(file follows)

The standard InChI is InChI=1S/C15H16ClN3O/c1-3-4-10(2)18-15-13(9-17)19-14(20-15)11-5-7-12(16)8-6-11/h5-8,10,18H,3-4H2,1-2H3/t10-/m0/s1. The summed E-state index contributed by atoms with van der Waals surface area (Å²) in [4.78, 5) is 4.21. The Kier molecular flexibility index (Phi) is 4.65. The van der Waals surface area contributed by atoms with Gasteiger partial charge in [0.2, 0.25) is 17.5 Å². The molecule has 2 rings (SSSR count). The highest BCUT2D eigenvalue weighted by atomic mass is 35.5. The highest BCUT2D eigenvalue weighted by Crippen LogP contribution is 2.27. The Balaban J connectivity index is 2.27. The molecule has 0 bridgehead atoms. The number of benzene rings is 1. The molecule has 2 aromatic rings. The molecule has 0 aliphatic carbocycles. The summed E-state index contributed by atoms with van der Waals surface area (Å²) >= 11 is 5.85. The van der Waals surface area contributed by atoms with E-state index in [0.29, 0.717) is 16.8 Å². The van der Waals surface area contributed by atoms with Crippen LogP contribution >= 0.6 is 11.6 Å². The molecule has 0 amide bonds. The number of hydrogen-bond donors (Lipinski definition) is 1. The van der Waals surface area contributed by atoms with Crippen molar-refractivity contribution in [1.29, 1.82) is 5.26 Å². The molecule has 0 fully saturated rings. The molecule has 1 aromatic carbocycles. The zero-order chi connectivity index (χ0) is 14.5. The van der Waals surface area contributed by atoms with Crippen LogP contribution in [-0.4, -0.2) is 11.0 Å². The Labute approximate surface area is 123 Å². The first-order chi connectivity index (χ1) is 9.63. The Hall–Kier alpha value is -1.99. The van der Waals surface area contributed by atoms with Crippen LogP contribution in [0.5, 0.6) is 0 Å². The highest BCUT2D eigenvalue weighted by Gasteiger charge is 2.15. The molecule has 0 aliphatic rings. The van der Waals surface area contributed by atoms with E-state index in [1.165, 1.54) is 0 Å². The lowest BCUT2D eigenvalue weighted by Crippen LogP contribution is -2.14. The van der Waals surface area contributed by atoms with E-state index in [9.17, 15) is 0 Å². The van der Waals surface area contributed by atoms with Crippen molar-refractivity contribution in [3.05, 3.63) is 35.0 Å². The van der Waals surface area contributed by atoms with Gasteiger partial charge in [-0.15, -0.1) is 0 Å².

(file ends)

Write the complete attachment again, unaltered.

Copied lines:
The standard InChI is InChI=1S/C15H16ClN3O/c1-3-4-10(2)18-15-13(9-17)19-14(20-15)11-5-7-12(16)8-6-11/h5-8,10,18H,3-4H2,1-2H3/t10-/m0/s1. The summed E-state index contributed by atoms with van der Waals surface area (Å²) in [4.78, 5) is 4.21. The Kier molecular flexibility index (Phi) is 4.65. The van der Waals surface area contributed by atoms with Gasteiger partial charge in [0.2, 0.25) is 17.5 Å². The molecule has 2 rings (SSSR count). The highest BCUT2D eigenvalue weighted by atomic mass is 35.5. The highest BCUT2D eigenvalue weighted by Crippen LogP contribution is 2.27. The Balaban J connectivity index is 2.27. The molecule has 0 bridgehead atoms. The number of benzene rings is 1. The molecule has 2 aromatic rings. The molecule has 0 aliphatic carbocycles. The summed E-state index contributed by atoms with van der Waals surface area (Å²) >= 11 is 5.85. The van der Waals surface area contributed by atoms with E-state index in [0.29, 0.717) is 16.8 Å². The van der Waals surface area contributed by atoms with Crippen LogP contribution >= 0.6 is 11.6 Å². The molecule has 0 amide bonds. The number of hydrogen-bond donors (Lipinski definition) is 1. The van der Waals surface area contributed by atoms with Crippen molar-refractivity contribution in [1.29, 1.82) is 5.26 Å². The molecule has 0 fully saturated rings. The molecule has 1 aromatic carbocycles. The zero-order chi connectivity index (χ0) is 14.5. The van der Waals surface area contributed by atoms with Crippen LogP contribution in [-0.4, -0.2) is 11.0 Å². The Labute approximate surface area is 123 Å². The first-order chi connectivity index (χ1) is 9.63. The Hall–Kier alpha value is -1.99. The van der Waals surface area contributed by atoms with Crippen LogP contribution in [0.5, 0.6) is 0 Å². The highest BCUT2D eigenvalue weighted by Gasteiger charge is 2.15. The molecule has 0 aliphatic rings. The van der Waals surface area contributed by atoms with E-state index in [1.165, 1.54) is 0 Å². The lowest BCUT2D eigenvalue weighted by Crippen LogP contribution is -2.14. The van der Waals surface area contributed by atoms with E-state index in [9.17, 15) is 0 Å². The van der Waals surface area contributed by atoms with Crippen molar-refractivity contribution in [3.05, 3.63) is 35.0 Å². The van der Waals surface area contributed by atoms with Gasteiger partial charge in [-0.15, -0.1) is 0 Å².